The Google Android Messages app is one of the finest ways to send and receive text messages. It’s even ready for the future with RCS standard support and ample features. You might not even realize all the neat things you can do with Android Messages, so here are the five best.
Add a message subject
A standard text message doesn’t have a lot of features, but there are some little-known tweaks you can make in Messages. Instead of just tapping Send, long-press it. That brings up two things in the compose field: You can add a title to your message by tapping in the new field and entering text. This makes the message behave like an MMS, but it should load normally on the recipient’s phone as there’s no photo or other media attached.
Archive old threads
After a few months, your text message list is probably going to be something of a mess, littered with threads you haven’t touched in ages. Android Messages lets you get rid of them without really getting rid of them. You can archive old threads to get them out of the way, but still restore them if necessary. Just long-press to select multiple conversations and tap the archive button at the top of the screen. You can also swipe left or right on a conversation in the main list to archive it. Go to Menu > Archived to see those conversations and restore them if needed.
Not everyone you encounter in life will be pleasant. Android Messages makes it easy to block your frenemies and spam numbers. Long-press on a conversation to select it, then tap the block button (circle with a strikethrough) at the top. This prevents messages and calls from that contact from going through.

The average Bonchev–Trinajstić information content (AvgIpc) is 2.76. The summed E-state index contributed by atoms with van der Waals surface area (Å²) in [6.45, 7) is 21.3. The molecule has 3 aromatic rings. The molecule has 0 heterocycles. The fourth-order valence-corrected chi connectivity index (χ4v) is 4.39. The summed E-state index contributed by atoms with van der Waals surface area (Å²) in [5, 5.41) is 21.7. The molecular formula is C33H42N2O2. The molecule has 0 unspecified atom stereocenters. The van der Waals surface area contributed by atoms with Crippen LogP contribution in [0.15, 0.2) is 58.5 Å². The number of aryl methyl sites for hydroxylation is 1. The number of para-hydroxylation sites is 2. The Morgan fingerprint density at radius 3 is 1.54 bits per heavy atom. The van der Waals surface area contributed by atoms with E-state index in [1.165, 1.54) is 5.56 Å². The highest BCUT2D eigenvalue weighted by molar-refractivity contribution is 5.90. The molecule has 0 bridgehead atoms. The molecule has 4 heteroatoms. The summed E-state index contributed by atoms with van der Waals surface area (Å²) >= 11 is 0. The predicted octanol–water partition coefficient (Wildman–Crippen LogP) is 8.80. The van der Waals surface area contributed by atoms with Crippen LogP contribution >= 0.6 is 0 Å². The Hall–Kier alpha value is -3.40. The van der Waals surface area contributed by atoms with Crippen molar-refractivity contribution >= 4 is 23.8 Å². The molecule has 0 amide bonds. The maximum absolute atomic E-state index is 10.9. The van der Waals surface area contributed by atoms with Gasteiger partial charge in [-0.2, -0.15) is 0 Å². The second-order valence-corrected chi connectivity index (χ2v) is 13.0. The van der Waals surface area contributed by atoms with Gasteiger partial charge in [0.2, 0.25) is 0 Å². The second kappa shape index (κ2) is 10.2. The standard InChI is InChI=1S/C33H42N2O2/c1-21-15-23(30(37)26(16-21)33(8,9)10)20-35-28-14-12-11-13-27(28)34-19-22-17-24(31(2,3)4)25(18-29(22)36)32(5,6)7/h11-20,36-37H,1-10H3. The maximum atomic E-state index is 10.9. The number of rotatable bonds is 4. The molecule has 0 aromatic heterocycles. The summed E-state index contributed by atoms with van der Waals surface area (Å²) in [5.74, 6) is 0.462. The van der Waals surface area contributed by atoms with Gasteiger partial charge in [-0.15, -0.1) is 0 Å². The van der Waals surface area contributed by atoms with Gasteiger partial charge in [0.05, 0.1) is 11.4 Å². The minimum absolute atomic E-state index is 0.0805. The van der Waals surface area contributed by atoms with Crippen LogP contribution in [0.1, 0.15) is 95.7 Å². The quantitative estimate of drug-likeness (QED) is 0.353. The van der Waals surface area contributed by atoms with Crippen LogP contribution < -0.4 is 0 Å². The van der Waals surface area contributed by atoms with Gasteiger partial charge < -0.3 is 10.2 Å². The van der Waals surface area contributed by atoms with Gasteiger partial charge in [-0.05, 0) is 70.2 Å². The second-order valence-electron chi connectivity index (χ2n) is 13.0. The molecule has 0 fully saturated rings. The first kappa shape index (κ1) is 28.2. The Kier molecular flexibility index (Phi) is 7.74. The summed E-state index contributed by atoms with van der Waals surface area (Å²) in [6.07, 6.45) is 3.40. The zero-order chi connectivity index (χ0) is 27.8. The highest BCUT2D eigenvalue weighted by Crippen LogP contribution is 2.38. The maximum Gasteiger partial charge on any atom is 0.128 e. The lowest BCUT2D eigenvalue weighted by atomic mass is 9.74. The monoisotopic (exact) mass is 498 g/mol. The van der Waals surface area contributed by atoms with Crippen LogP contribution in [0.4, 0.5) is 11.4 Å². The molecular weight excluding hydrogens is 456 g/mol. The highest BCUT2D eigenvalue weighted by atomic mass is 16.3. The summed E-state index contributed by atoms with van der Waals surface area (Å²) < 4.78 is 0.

Note: Blocking a contact deletes the conversation, so don’t block someone if you’ll need to see the thread again later.
If you want to remove a block, go to Menu > Blocked contacts. Tap the X next to the contact you want to unblock to receive messages again.
Attach money, locations and more
You probably know that Android Messages lets you add stickers and photos to a conversation, but there’s more hiding in that menu. Tap the plus button in a conversation, and you get a list of stickers and other fun stuff. Scroll down, and you’ll get to the good stuff. You can add your location, a voice note, and even send or request money via Google Pay. You need to grant location access to enjoy these features. Note, too, that Google Pay works in one-on-one conversations only after you’ve set up the Pay app.
Use the widgets
If SMS is still your primary way of communicating with your contacts, using an Android Messages widget can be a real timesaver. There are no settings in the app to clue you into into the widgets’ existence, but you’ll find it in your home screen widget list. There are actually two different widget options: one that shows the most recent message in all your conversations, and another that shows a single conversation of your choice. The single conversation version also has a pop-up composition box to send new messages.